Lebec Consulting

This article is part of the ‘Daring to lead’ series, highlighting voices from the Women’s Forum for the Economy & Society Global Meeting held in Paris on 5-6 October, 2017. You can see highlights from the event at the Women’s Forum website and by looking for the hashtag #WFGM17. #socialimpact

Photo credit: Water.org

Photo credit: Water.org

In 2017, it’s astonishing that 1 in 9 people – 844 million worldwide – don’t have access to safe water. Some 2.3 billion are living without access to basic sanitation. To put that in perspective, more people have a mobile phone than a toilet.

That’s a crisis, but one that we have the resources to solve in our lifetime. We can’t do it with philanthropy alone. It would cost $200 billion a year over five years, and the current annual level of aid is just $8 billion.

I had the opportunity to join a conversation on new funding and business models for social impact at the Global Meeting for the Women’s Forum for the Economy & Society (link to panel here). Whether it was new financial vehicles or impact-focused funds – one thing was clear – there is a growing demand for investments that contribute to solving difficult global problems while generating sustainable returns.

What does this mean for our efforts at Water.org? It means we can build on the success of our blended finance model – WaterCredit – that has enabled at least 70 microfinance institutions to provide small, affordable loans to families living in poverty to construct a water connection or toilet in their home. Attracting $600 million dollars in local commercial investment capital for these portfolios, our microfinance partners have disbursed 2 million WaterCredit loans to families in need – a critical step towards addressing a $12 billion market demand among families living in poverty.

To help scale this, we launched WaterEquity – a impact investment manager that is creating and managing funds investing in the microfinance institutions providing WaterCredit loans, as well as local businesses providing access to safe water and sanitation. Demonstrating that there is a pool of reliable and profitable deals in this space allows us to attract global capital and amplifies our impact.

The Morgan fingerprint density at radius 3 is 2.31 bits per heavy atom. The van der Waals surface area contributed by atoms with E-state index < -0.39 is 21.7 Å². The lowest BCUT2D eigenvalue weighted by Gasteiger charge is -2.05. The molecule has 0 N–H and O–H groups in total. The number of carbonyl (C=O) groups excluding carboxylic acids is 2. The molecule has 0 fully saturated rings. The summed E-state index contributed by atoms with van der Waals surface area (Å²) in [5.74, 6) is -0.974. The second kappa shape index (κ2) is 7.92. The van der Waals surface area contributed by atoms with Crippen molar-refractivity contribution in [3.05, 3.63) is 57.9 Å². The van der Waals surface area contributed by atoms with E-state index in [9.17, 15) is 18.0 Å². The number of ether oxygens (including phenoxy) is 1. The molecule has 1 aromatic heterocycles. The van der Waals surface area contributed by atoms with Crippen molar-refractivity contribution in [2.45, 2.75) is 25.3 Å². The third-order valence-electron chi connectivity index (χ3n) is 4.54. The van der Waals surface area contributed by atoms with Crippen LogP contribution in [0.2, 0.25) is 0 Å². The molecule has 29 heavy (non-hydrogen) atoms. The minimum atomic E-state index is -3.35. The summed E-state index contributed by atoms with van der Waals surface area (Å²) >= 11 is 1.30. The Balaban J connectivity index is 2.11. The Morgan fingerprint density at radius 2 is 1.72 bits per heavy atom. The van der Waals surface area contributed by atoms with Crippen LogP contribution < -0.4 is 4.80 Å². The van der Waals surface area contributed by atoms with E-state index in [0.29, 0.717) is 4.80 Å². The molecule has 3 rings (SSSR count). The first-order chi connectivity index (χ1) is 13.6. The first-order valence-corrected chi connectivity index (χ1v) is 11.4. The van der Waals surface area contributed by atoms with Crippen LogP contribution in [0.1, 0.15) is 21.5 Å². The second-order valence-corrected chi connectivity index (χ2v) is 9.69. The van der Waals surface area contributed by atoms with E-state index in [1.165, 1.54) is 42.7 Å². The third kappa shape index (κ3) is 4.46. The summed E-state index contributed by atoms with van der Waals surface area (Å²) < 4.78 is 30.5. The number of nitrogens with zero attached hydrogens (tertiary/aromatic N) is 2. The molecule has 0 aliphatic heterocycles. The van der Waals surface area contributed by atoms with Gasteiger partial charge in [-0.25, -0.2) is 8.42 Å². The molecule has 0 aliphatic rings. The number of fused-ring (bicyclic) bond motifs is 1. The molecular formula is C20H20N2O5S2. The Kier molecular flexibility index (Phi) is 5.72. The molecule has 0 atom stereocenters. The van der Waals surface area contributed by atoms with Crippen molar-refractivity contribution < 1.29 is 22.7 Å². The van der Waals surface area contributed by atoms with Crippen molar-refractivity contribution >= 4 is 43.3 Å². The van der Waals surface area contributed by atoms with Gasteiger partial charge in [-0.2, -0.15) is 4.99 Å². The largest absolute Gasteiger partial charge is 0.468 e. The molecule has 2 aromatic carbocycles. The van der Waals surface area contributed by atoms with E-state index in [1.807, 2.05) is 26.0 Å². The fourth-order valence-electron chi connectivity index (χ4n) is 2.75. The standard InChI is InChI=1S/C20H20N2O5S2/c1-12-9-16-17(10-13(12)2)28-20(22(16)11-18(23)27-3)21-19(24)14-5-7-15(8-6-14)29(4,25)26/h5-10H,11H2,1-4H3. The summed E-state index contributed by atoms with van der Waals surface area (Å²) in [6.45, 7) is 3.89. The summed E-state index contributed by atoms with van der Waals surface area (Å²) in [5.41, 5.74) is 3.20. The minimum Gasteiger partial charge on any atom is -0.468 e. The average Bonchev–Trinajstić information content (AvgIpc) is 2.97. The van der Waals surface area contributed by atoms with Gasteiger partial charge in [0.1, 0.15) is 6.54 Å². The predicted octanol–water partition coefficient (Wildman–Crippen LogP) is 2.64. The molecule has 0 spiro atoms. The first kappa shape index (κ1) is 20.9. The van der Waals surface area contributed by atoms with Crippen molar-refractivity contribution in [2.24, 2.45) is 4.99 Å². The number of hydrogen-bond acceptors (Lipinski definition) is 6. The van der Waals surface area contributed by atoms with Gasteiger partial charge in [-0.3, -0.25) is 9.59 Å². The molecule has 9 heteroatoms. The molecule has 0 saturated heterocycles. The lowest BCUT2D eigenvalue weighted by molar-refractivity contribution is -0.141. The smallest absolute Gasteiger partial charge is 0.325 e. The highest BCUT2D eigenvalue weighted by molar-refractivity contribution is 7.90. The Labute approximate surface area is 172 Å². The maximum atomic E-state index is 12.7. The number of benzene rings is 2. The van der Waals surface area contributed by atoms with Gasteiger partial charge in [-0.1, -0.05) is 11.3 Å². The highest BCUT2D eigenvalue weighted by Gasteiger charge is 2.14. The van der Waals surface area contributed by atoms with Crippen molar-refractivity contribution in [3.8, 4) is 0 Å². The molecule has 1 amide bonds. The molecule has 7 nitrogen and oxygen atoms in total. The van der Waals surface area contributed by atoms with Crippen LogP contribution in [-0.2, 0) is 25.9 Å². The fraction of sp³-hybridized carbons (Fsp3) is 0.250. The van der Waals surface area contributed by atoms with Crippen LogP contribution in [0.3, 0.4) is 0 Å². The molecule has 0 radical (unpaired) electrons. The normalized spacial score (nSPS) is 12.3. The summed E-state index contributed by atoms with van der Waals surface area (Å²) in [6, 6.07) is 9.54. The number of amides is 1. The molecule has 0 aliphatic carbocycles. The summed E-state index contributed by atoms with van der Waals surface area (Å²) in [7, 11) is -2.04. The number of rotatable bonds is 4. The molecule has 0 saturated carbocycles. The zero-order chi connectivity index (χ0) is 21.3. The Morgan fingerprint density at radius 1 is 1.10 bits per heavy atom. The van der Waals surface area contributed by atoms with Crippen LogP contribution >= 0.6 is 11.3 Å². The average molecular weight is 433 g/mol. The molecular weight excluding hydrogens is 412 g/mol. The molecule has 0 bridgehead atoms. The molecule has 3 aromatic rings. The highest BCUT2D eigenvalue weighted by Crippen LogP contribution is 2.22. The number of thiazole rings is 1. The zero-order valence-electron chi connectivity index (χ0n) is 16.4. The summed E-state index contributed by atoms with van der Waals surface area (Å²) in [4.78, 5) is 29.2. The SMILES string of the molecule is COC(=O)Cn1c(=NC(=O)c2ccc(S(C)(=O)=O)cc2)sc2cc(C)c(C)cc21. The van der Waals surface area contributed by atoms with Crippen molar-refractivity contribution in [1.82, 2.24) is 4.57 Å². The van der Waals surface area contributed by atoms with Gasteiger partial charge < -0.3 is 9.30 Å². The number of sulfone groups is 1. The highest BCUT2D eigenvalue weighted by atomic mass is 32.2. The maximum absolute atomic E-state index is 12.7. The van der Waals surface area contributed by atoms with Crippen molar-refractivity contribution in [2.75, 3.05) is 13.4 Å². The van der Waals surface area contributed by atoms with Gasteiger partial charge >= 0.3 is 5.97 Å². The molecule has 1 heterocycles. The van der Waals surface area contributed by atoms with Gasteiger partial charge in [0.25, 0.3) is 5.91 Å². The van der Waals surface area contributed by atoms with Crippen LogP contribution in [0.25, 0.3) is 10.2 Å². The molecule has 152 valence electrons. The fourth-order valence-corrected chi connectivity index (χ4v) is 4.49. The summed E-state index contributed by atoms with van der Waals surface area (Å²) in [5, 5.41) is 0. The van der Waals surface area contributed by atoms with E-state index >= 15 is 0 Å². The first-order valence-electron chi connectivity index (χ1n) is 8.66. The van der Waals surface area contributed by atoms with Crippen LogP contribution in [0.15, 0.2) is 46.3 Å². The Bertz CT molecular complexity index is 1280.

The proof is in the reaction from the market. WaterEquity’s current $50 million Fund received a commitment for $20 million from the Overseas Private Investment Corporation, a U.S. government agency that helps American businesses invest in emerging markets, along with a $5 million zero-interest loan from Bank of America. Over seven years, the Fund is projected to reach at least 4.6 million people in South and Southeast Asia with access to safe water or sanitation, at a nearly zero philanthropic cost.

The appeal of social impact investment may seem more mainstream now, but the industry has worked hard to get here with key leaders at the helm including: Root Capital, Acumen, and Omidyar Network. After proving the viability of Water.org’s WaterCredit model and its first investment Fund, WaterEquity has also joined the movement.

There is a unique and timely opportunity here for people and global businesses to end a crisis that still robs entire communities of a future. Girls and women, who are disproportionately affected, spend over 125 million hours a day scavenging for water.

People, businesses, and financial institutions can invest in a manner that aligns with their interests and generates sustainable returns, while also ensuring millions of people get access to safe water and sanitation. I’m proud that we’ve helped change the perception that the global water crisis can only be addressed through traditional charity alone. It’s encouraging to see a new generation of forward thinking philanthropists, socially-minded investors, and millennials embracing impact investment and entrepreneurship to reverse the tides of global inequality.

“If their enthusiasm is any indication, we’re likely to see social impact investing unlock the levels of capital, leadership, and collaboration needed to match the scale of global challenges such as the water crisis and ensure we are the generation that will solve this in our lifetime.”


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